Episodes 1 and 5 of Leviathan Cycle, Dawood’s expanding video series, are on view at MOCA. Against the backdrop of a cataclysm, the videos traverse territories and themes, interrogating colonial and Indigenous politics. Alongside them, Part 1 of the Leviathan Legacy VR trilogy delves into a future 150 years ahead that is irreversibly altered by climate change. The cycle continues in the most recent episode of Leviathan, Episode 5: Ismael. The project has involved marine biologists, oceanographers, political scientists, neurologists, and trauma specialists to envisage a future very much like our present to consider possible links between borders, mental health, and marine welfare.
Episode 5 of Leviathan Cycle is co-commissioned by Fogo Island Arts, MOCA, A Tale of a Tub (Rotterdam), and the Toronto Biennial of Art, and made possible with generous support from the British Council. It is on view September 19 – November 3. For more information, please visit museumcontemporaryart.ca.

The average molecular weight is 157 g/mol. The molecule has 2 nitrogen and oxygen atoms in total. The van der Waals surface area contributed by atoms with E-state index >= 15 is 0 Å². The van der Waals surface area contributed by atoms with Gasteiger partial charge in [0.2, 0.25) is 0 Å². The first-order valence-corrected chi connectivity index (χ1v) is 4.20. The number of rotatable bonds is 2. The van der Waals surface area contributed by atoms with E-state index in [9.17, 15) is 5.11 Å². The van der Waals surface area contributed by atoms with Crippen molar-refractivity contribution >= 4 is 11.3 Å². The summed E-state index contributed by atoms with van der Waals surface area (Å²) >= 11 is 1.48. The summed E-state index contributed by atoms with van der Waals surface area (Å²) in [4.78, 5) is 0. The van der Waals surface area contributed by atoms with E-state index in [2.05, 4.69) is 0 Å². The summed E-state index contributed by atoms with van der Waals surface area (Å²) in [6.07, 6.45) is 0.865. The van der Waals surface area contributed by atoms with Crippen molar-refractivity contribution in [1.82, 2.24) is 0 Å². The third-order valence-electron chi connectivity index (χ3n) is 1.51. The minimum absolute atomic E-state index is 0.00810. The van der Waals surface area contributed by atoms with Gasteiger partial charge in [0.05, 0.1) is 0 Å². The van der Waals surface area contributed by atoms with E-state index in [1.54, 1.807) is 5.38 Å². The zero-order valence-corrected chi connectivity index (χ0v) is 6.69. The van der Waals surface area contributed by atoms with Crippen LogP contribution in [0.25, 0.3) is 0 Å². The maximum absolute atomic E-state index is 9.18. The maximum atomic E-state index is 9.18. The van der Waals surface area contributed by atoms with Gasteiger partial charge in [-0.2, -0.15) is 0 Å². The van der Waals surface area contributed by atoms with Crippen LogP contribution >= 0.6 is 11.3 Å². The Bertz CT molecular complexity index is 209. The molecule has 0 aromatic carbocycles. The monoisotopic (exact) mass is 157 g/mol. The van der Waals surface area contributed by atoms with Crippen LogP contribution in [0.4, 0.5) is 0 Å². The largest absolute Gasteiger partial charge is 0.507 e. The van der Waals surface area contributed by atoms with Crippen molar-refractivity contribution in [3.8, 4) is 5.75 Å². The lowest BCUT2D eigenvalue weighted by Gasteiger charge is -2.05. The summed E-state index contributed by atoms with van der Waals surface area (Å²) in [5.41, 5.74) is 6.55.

Shezad Dawood (born and lives in London, UK) uses research and collaboration to inform his interdisciplinary work. His key concerns with marine ecology and the ethics of place recur across different projects including Leviathan (2017–): a multi-media work and public program. Both open-source resource and artwork, Leviathan is informed by biologists, oceanographers, and anthropologists to address climate change, migration, and mental health. Dawood’s works have won awards at biennials and film festivals, and his work features in collections including: LACMA, Los Angeles; Tate Modern, London; and British Museum, London.
Museum of Contemporary Art Toronto
The Museum of Contemporary Art Toronto Canada has been active for more than twenty-five years in the city. It currently spans five floors of the Tower Automotive Building at 158 Sterling Road in the Lower Junction, a neighbourhood currently undergoing substantive residential and commercial redevelopment, and formerly a principal centre of manufacturing and railway transit in the city. Erected in 1919, the building was at the time the tallest building in Toronto and operational until 2006. With its distinctive, concrete flat-slab architecture--considered innovative at the time of its opening—has been retained throughout the recent renovations.
158 Sterling Rd